Hashtagify.me allows you to visually explore hashtags usage on Twitter


Here’s the summary: The mobile market is large; local searches, games, and YouTube are all doing well on Mobile; and socializing is the most prominent use of the mobile Internet. See the full infographic below.

—Via Mashable by Sarah Kessler
click on the link to see the full infograhic

Here’s the summary: The mobile market is large; local searches, games, and YouTube are all doing well on Mobile; and socializing is the most prominent use of the mobile Internet. See the full infographic below.

—Via Mashable by Sarah Kessler

click on the link to see the full infograhic

Mainstream Media Drives Twitter Trends →

Researchers at HP have determined that it’s not people with the most followers, or those issuing tweet after tweet after tweet, that drive trending topics on Twitter. Instead, it’s the mainstream media.

The rest of us then curate and amplify those messages.

Via the HP blog:

The main determinant of whether an item trends – much more than who tweets about it or how often – was the specific subject of the tweet, the team found. That can be seen in the degree to which trending topics are the result of retweets – items passed from one individual’s network of followers to another’s.  31% of tweets of trending topics are retweets, their analysis showed.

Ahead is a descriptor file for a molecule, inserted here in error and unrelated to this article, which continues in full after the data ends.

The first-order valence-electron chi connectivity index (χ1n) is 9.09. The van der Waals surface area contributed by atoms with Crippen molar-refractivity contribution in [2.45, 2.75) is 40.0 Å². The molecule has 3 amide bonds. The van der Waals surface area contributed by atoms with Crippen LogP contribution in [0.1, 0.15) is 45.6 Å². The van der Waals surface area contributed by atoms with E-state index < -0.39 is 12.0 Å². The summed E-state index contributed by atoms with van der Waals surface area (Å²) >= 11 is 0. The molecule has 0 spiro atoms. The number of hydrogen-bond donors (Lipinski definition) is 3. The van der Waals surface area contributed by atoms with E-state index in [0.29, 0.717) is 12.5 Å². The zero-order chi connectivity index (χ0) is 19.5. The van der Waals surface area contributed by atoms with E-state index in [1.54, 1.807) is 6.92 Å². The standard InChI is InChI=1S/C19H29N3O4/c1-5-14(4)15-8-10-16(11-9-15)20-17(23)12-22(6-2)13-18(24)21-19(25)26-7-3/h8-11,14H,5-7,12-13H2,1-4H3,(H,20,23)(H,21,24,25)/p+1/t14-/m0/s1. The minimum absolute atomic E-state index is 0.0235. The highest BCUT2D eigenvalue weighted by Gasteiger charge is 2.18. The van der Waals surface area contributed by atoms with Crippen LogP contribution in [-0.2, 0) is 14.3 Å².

The HP team collected data from Twitter’s own search API over a period of 40 days in the fall of 2010.  From the resulting sample of 16.32 million tweets, they identified 22 users who were the source of the most retweets when a topic was “trending.”  Of those 22, 72% were Twitter streams run by mainstream media outfits such as CNN, the New York Times, El Paisand the BBC.

A quick stop at Twitter shows that BOYBAND KOREA is currently trending. Wonder what media org started that one?

Vogue Popular Science Ballyhoo Girlfriend and Boyfriend

Magazine newsstand sales continue to drop.

Via AdAge:

Declines manifested at a range of magazines, moreover, including 7.6% at Shape, 8.1% at Essence, 8.9% at Men’s Health, 11.5% at Time, 12.4% at Seventeen, 14.5% at Prevention, 16.1% at Muscle & Fitness, 17.7% at Popular Mechanics, 18.8% at Allure, 22.4% at Lucky and 27.7% at Bon Appetit.

Some magazines defied the norm and improved their newsstand performances. Single-copy sales grew 4.6% at Vogue, for example, 5.3% at Food Network Magazine, 5.5% at All You, 8.5% at Fortune, 16% at House Beautiful, 20.6% at Health and 28.2% at Wired.

Color us interested on iPad accounting though. Seems that publishers bundle those sales into their physical mag sales. Makes the numbers less bad, and — in Wired’s case — pretty good.

Wired presented not just one of the biggest newsstand gains but one of the most interesting because it benefited heavily from the virtual newsstand of the iPad App Store. Its average single-copy sales of 105,614 in the second half included about 27,000 iPad editions.

Old-timey magazine covers scanned by clotho98 via Flickr/Creative Commons.

Investigative reporters in 2011 not only need to know all the basics, including how to crunch data, they also need to know how to tap into the crowd for information, funding and access to public and private sector documents. Imagine a Julian Assange in every state and major city in the US.

— Joe Bergantino, Director/Senior Investigative Reporter for the New England Center for Investigative Reporting, in response to a group Q&A conducted by the Poynter Institute.